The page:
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Climb the Seven Summits
To climb the seven summits has captured the imagination of many, it has given a focus to mountaineers and climbers worldwide: to climb the highest peak on each of the seven continents. Anyone can start the challenge on the easier non-technical peaks of Kilimanjaro, Elbrus and Aconcagua whilst developing the resilience and skills to tackle the cold peaks of Mt Vinson on Antarctica and Denali (Mt McKinley) in North America. The final two include Carstensz Pyramid, a technical rock summit on the island of New Guinea and finally the ultimate prize Everest, the summit of Asia and the highest point in the world. The idea of the seven summits was first publicised by Dick Bass in his book the ‘Seven Summits’, which describes his success in becoming the first to achieve the quest in 1986.
To date there are now around 200 people who have completed the challenge.
IN 2011 ANOTHER WORLD RECORD ON THE SEVEN SUMMITS: Adventure Peaks guided George Atkinson to become the youngest person in the world to climb the seven summits at the age of 16 years 362 days. He also became the youngest British person to summit Mt Everest
IN 2010 THE SECOND SEVEN SUMMITSIN 2010 THE SECOND SEVEN SUMMITS: We helped Andy Collins move closer to this - a world first….the second seven summits, amazingly these are technically very difficult peaks. They are the second highest summits on each continent. He has now completed: K2 (Asia), Ojos del Salado (South America), Dykh Tau, Mt Logan (North America), Mt. Kenya (Africa). Adventure Peaks now looks forward to helping Andy with the final two: Ngga Pulu (Australasia) and Mt Tyree (Antarctica).
IN 2009 - PAUL TAYLOR said “Completing the Seven Summits! Me! Never gave it a thought, not at least until I’d summitted Kili and then Aconcagua. By the time I’d climbed McKinley, I was hooked! The countries, the people you meet, the depth of experience of the leaders who give you the best shot at the summit. Doing all seven in the first seven attempts? Unbelievable! Luck? Maybe. Determination? Definitely. Fitness? Of course. Beats going to the gym anyday!”
IN 2008 ANOTHER RECORD ATTEMPT: We helped guide Lei Wang during her record challenge to become the first Chinese woman to complete the seven summits.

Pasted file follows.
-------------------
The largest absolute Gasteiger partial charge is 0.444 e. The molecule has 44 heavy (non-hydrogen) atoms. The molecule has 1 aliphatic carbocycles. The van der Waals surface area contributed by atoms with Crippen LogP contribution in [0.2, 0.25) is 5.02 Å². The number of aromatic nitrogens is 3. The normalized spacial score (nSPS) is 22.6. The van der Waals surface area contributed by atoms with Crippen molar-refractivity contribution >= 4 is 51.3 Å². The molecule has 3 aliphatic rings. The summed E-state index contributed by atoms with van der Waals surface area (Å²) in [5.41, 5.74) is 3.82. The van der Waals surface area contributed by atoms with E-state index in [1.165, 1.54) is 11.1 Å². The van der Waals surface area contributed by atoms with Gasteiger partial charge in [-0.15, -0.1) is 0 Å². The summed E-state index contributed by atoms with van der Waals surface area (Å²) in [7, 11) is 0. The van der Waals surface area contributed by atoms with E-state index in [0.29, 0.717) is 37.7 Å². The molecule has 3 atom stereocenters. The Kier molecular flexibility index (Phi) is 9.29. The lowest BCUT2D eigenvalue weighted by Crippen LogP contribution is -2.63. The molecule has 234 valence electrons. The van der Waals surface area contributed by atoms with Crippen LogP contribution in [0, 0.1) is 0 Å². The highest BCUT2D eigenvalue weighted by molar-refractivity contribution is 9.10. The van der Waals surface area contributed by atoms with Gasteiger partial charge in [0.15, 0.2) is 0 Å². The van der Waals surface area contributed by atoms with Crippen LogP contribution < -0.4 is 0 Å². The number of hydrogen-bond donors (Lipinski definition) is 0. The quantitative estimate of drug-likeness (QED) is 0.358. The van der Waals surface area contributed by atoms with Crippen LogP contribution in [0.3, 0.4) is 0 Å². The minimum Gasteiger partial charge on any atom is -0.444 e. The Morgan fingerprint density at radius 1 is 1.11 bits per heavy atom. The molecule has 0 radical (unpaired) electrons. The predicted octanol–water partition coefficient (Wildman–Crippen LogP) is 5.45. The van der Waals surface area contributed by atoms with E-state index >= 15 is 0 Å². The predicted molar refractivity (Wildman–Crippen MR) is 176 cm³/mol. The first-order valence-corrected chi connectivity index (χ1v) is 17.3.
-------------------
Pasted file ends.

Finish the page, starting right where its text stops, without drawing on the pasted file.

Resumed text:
IN 2007 A WORLD RECORD: In 2007 Dave Pritt, guided Ian McKeever to a new world record for the quickest ascent of the seven summits in 156 days! The previous record was 187 days.
Mt Vinson Jan 26th
Aconcagua Feb 12th
Kilimanjaro Mar 5th
Carstensz Pyramid Mar 17th
Everest May 16th
Elbrus May 28th
Denali July 1st
ALSO IN 2007: Grania Willis - the first Irish woman to climb Carstensz Pyramid AND Sibusio Vilane - the first South African to climb Carstensz Pyramid
IN 2006 NEW BRITISH RECORD: For the second consecutive year Adventure Peaks put the youngest British climbers on the summit of Everest. In 2006 this was Rob Gauntlet and James Hooper, both aged 19 years.It is important to approach such challenges in a sensible manner and gain the relevant experience and technical ability.
IN 2005 BRITISH AND WORLD RECORD: Adventure Peaks helped Jake Meyer to become the youngest Britain to summit Mt Everest at the age of 21 and the youngest male in the world to scale the ‘Seven Summits’ JAKE SAYS: ‘For over two months we waited patiently, hoping, praying for a break in the weather. Then, on the 1st June, we left our Advanced Base Camp at 6400m, for a 3 day ‘dash’ to the summit. 70 hours later I stood on the top of the world. The final assault was unimaginably hard, both mentally and physically. Somehow, due to the strength of my leader and our Sherpas, and drawing on an inner strength that I never knew existed, I managed to surmount the multitude of hindrances and obstacles. At 6.30am on the 4th June 2005 I became the youngest Britain to climb Everest and the youngest male in the world to scale the Seven Summits. To Dave and everyone at Adventure Peaks, thank you so much for such an amazing trip; I feel on top of the world!’